No. But it lets me provide safe nursing care to my patients.

    It also doesn't stop us from adressing those issues. CNA got the ratio law passed which has resulted in a large number of nurses return to nursing in California or move here to nurse. That's despite California having probably one of the biggest percentages of foreign nurses. I don't see them getting that in Alabama. Foreign nurses and nursing conditions are two different issues.
  10. by   hipab4hands
    [quote=SFCardiacRN]Nursing pay NEVER drops...it only goes up!

    This is not true. When I got out of school in 1991, there was an "oversupply" of nurses. Hospitals were laying off nurses in droves. The few hospitals that were hiring had Non union facilities. They actually started to drop their salaries and still had nurses applying for thier low wages. The hospitals that were doing this and able to get away with it, because for every opening they had they might get 100 desperate applicants.

    I've been in this field long enough to know that we will have another one of these cycles and salaries will drop.
  11. by   Sheri257
    Quote from SFCardiacRN
    Nursing pay NEVER drops...it only goes up!
    Yeah ... but not by much.

    It's easy for us Californians to say nursing pay goes up because we have unions which have done a lot to raise pay for nurses here ...

    But the rest of the country isn't doing that well. Look at Chart 7 from this U.S. Health Department document:

    http://bhpr.hrsa.gov/healthworkforce...ryfindings.htm

    From 2000-2004 nursing pay nationwide jumped by $11,000 annually which sounds like a lot but, after you adjust for inflation, that's only a $3,000 increase over four years.

    When you look at the last 25 years, the "real" wage increases are even more pathetic:

    Since 1980 real wages have only increased from $17,000 annually in 1980 to $26,000 today. And these figures don't include benefit deduction increases that have probably reduced nursing wages even further.

    While the nursing shortage should be driving up wages, there's not much evidence that it actually has. Mostly because hospitals intentionally depress wages with the constant hiring of new grads over more expensive, veteran nurses, anti-union efforts, adding more patients to RN workloads, etc.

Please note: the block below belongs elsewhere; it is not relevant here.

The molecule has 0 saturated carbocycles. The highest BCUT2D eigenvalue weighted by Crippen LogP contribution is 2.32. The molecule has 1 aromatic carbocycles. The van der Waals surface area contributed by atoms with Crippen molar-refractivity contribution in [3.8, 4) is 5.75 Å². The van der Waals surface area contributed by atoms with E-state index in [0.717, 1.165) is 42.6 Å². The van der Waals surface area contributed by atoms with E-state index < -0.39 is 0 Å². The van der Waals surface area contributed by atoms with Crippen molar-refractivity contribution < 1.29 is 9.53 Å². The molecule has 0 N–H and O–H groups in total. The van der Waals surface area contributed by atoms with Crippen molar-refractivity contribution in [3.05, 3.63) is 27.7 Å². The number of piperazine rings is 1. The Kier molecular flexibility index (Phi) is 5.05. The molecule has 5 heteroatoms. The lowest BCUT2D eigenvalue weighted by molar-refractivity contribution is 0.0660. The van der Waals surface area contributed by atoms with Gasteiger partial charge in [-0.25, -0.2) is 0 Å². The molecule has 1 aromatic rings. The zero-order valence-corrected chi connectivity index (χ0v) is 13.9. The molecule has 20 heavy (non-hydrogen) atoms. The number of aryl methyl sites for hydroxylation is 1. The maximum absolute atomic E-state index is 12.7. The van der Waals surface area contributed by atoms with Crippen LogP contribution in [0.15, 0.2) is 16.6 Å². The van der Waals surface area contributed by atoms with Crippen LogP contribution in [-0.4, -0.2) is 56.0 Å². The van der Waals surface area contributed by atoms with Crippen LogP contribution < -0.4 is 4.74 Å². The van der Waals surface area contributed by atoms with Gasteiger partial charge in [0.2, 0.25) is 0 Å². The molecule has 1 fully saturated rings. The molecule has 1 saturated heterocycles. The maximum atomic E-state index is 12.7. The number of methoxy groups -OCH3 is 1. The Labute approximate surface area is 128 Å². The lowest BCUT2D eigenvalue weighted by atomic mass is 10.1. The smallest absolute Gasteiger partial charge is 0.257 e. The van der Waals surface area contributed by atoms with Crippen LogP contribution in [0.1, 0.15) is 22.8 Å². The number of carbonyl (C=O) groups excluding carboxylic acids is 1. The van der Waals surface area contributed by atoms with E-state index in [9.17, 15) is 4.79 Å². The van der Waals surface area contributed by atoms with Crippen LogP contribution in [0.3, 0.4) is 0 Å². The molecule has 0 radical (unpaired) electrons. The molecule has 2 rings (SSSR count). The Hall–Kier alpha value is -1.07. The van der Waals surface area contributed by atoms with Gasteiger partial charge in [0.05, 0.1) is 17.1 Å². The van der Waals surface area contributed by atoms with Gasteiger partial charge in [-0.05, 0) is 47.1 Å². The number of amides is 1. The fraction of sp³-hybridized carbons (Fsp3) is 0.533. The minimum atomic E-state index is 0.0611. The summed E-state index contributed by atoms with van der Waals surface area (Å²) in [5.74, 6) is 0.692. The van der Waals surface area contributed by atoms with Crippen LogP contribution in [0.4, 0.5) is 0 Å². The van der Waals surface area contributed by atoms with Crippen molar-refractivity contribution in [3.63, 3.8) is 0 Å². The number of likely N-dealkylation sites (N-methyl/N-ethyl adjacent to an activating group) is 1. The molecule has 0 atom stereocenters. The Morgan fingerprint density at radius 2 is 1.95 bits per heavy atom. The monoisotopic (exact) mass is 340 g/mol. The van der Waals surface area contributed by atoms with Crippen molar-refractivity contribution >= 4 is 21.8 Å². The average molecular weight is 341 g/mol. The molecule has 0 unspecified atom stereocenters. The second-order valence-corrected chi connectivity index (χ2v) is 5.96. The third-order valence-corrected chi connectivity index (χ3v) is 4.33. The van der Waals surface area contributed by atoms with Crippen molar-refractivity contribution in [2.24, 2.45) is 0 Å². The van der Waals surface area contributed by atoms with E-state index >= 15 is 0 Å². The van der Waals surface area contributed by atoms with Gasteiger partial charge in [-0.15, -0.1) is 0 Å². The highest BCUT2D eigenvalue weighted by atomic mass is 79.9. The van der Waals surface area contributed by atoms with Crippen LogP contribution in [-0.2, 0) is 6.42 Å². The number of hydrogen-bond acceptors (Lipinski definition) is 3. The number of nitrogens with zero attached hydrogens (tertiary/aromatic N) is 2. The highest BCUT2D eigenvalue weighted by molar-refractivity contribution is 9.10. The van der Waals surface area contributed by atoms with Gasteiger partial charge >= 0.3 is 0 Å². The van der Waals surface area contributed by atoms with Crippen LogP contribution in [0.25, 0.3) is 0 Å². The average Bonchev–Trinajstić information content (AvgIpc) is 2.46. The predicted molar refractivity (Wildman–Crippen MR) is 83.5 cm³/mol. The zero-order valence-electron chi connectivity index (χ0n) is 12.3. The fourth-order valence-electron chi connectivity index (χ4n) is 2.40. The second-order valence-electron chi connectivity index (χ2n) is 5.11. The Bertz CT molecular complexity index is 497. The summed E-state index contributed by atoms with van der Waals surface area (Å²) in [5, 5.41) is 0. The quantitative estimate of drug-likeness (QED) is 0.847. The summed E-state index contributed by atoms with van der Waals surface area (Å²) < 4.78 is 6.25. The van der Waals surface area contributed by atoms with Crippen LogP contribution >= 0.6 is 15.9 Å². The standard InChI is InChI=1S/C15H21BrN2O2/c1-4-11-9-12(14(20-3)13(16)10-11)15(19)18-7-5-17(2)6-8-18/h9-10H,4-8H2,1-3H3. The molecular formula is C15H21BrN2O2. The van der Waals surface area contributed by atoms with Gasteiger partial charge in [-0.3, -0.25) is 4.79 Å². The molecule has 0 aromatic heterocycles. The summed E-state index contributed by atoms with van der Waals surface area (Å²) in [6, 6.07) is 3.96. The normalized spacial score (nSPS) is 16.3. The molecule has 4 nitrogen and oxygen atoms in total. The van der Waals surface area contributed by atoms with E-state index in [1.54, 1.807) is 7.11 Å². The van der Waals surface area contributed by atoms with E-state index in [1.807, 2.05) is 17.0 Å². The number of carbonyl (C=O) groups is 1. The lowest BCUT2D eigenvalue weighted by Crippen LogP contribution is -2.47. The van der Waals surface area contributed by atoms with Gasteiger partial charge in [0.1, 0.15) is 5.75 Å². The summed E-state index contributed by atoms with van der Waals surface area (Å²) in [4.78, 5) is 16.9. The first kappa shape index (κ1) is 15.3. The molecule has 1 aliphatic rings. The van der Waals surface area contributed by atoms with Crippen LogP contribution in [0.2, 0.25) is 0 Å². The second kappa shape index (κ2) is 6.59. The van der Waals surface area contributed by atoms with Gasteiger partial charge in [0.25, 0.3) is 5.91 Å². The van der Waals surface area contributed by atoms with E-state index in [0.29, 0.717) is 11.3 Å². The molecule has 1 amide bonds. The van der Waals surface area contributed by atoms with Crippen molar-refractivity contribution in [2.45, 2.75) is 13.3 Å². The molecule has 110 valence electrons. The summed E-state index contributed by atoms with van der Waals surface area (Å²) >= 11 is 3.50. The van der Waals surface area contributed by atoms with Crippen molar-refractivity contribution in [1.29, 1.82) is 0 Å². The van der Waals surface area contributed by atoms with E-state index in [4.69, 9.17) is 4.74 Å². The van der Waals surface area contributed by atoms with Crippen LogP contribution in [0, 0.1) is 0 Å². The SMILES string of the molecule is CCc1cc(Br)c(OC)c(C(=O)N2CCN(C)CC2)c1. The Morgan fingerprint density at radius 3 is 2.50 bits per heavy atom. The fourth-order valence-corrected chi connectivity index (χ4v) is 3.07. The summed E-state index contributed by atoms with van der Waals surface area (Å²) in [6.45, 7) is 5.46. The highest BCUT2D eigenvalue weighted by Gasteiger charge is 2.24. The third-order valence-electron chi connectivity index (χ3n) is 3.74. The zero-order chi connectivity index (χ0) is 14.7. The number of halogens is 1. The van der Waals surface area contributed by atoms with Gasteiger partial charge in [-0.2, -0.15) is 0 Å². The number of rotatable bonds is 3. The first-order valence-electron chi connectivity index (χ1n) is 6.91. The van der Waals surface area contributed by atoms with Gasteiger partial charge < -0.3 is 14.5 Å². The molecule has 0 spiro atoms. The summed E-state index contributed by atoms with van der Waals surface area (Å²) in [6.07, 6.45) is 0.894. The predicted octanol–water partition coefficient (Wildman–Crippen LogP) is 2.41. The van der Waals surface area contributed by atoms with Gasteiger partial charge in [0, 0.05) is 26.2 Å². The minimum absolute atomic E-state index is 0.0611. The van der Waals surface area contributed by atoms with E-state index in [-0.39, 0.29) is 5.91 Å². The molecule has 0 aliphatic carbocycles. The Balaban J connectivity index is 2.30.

:typing
    Last edit by Sheri257 on Jan 18, '06
  12. by   SFCardiacRN
    I've only been a nurse since 2000 so I don't know how things used to be. Todays shortage will not go away anytime soon. Any hospital that lowers its nursing pay is soon going to be out of nurses very quickly.
  13. by   $/satisfaction?
    Quote from SmilingBluEyes
    I think Linda's post does bring an issue to light. WHY do we HAVE to recruit overseas? Why are there not enough nurses? It's easy to see for me:

    1. nursing professors and instructors have no real incentive to continue or even start teaching ( I know I won't unless pay and treatment improves a LOT); Our nursing educators are paid and treated poorly by comparison to other professors. There are literally 1000s of potential nursing students who simply CANNOT get past the 2-3 (or more) year wait to get into school .Not enough instructors is a HUGE problem nationwide.

    2. bedside nurses ARE being treated horrendously at the hospitals and LTC's, nationwide. Yes, the "warm body" requirement is formost in most employers' minds----- the bottom line---- NOT any consideration for improving conditions or the plight of the valuable and precious resource right UNDER THEIR NOSES: their most experienced American nursing workforce. I see what is going on. I have nothing against international nurses, but I do have issues with the "warm body" attitude by so many hospitals and colleges/universities.

    3. Precious few employers care to retain the quality experienced nurses they have. Why should they? It's a lot easier to cry "shortage" and just use that to justify looking for cheaper or quicker alternatives. I do think it is a form of outsourcing that should be curtailed til all domestic possibilities are exhausted FIRST.

    I am no racist and I don't think having nurses from other nations is a horrible thing, but I see this much: Importing nurses does NOTHING to improve these situations in the least.
    I could not agree more "importing nurses" will only short change our cause. Our cause is higher $$$$, and respect, to be treated as a profession not as handmaids. Importing nurses from India and other countries their training and socialization is to be handmaids not to be equals. We left that many many years ago and why should we return to it.

    I say limit the number of "imports" force the states to recruit our people and in a few years we will have done what 50 years of work has accomplished. Use the economic market forces in our favor.

    Remember it all about the money.